Topic outline

  • Grand Rounds

    A patient presented to the Bascom Palmer Eye Institute emergency room with complaints of decreased vision, pain, and photophobia in the right eye for 3 months. The patient has no past medical history. He has a past ocular history of prior pars plana vitrectomy and trabeculectomy in the left eye in 2014. He was lost to follow-up for 7 years. On initial presentation, Humphrey visual field (HVF) and ocular nerve and retinal nerve fiber layer (RNFL) imaging identified advanced glaucoma damage in both eyes. The patient was diagnosed with severe uveitic glaucoma in the right eye and was initially treated with corticosteroids and intraocular pressure (IOP) medications. Labs were negative for an infectious or autoimmune condition causing uveitis. He subsequently underwent tube shunt surgery with an Ahmed glaucoma drainage implant in the right eye. Two months later, he underwent gonioscopy-assisted transluminal trabeculotomy (GATT) for persistent intraocular pressure elevation. At the 6-month follow-up clinic visit, his vision is stable, IOP is controlled in the low teens on Combigan twice daily, and his uveitis is stable on topical and systemic corticosteroids. GATT can be effective in reducing IOP and medication burden in patients with uveitic glaucoma. GATT may be an effective procedure for patients with refractory uveitic glaucoma after failed incisional surgery.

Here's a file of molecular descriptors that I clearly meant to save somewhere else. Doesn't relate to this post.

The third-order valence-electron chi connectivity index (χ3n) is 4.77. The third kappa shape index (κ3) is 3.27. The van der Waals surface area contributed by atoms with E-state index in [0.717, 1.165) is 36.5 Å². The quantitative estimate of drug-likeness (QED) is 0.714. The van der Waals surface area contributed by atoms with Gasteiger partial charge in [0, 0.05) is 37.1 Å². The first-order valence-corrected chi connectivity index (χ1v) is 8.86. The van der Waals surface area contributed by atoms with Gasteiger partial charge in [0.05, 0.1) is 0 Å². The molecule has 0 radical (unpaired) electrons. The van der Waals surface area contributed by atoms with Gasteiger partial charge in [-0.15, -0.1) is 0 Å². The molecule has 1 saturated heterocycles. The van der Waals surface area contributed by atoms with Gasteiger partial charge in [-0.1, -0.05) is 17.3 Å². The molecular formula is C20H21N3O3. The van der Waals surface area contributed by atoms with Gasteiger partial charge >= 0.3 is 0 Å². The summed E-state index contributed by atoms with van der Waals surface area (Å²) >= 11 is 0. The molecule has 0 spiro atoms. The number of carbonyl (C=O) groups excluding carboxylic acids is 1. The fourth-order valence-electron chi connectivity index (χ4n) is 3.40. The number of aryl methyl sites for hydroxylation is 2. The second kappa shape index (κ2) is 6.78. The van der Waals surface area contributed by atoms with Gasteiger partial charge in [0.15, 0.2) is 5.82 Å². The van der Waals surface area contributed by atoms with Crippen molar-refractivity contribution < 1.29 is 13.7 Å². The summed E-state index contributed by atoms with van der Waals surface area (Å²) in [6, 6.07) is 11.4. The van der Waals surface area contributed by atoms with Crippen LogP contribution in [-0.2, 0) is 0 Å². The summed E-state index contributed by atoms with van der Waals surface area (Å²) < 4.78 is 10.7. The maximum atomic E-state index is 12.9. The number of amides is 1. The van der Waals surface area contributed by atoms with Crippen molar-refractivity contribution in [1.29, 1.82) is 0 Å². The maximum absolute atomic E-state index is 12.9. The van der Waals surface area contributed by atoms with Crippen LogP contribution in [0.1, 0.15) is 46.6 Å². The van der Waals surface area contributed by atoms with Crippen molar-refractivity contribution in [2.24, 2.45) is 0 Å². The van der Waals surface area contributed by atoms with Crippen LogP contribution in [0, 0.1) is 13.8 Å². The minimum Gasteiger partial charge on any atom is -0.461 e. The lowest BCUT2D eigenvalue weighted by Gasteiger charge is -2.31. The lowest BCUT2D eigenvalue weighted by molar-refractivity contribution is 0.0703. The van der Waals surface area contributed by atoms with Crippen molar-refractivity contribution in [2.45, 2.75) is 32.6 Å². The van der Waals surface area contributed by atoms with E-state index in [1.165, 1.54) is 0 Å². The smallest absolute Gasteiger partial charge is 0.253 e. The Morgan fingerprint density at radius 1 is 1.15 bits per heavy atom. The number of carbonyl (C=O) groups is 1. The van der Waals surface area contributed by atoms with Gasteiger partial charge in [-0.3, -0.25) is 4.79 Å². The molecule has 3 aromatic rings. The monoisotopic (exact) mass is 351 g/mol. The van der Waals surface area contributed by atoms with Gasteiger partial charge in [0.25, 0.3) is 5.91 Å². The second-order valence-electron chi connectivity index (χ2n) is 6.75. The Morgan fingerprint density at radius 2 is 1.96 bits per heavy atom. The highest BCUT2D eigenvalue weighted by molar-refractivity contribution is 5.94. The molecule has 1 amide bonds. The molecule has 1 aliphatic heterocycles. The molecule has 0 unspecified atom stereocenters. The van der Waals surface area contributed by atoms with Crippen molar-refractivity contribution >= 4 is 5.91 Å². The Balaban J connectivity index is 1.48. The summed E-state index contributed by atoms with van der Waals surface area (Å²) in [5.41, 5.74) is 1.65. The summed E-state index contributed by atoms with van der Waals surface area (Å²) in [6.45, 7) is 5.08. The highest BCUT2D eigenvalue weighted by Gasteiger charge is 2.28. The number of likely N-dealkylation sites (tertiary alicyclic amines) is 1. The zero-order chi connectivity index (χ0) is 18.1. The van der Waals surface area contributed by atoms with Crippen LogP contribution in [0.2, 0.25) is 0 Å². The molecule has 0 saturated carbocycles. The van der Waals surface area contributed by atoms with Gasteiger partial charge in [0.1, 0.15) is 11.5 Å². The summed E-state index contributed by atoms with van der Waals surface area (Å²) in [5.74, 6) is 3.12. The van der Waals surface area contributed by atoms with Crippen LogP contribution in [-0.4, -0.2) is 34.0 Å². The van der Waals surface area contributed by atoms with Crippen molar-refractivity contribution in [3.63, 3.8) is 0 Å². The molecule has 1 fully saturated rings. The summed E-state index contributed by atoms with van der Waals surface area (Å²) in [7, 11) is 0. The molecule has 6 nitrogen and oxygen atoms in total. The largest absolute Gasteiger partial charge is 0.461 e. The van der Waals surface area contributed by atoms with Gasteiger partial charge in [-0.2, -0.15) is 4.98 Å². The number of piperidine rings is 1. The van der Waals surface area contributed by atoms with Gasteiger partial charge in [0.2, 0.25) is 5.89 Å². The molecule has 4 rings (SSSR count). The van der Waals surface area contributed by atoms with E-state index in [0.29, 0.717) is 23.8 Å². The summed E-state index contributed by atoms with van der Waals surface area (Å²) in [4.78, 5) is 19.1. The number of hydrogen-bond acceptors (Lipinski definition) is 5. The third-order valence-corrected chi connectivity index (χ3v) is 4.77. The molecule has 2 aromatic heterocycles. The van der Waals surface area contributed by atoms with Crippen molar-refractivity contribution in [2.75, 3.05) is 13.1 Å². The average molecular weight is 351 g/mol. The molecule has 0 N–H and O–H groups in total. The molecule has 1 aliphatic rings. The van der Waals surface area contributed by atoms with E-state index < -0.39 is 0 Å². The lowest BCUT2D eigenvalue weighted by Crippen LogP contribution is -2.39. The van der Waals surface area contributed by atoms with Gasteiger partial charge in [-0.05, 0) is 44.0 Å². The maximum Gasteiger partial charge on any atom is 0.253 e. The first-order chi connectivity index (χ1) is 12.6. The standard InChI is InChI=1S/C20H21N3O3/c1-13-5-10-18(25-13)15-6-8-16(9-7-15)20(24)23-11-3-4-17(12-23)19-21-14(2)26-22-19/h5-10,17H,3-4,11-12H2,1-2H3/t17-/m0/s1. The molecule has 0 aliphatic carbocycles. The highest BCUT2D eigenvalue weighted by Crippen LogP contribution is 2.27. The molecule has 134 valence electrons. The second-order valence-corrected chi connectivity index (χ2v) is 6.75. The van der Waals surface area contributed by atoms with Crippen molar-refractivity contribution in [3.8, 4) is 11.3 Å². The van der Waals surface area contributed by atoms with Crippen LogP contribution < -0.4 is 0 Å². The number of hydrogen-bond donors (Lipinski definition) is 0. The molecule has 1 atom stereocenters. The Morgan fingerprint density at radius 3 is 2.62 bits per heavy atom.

Presentation Date: 05/13/2021
    Issue Date: 05/21/2021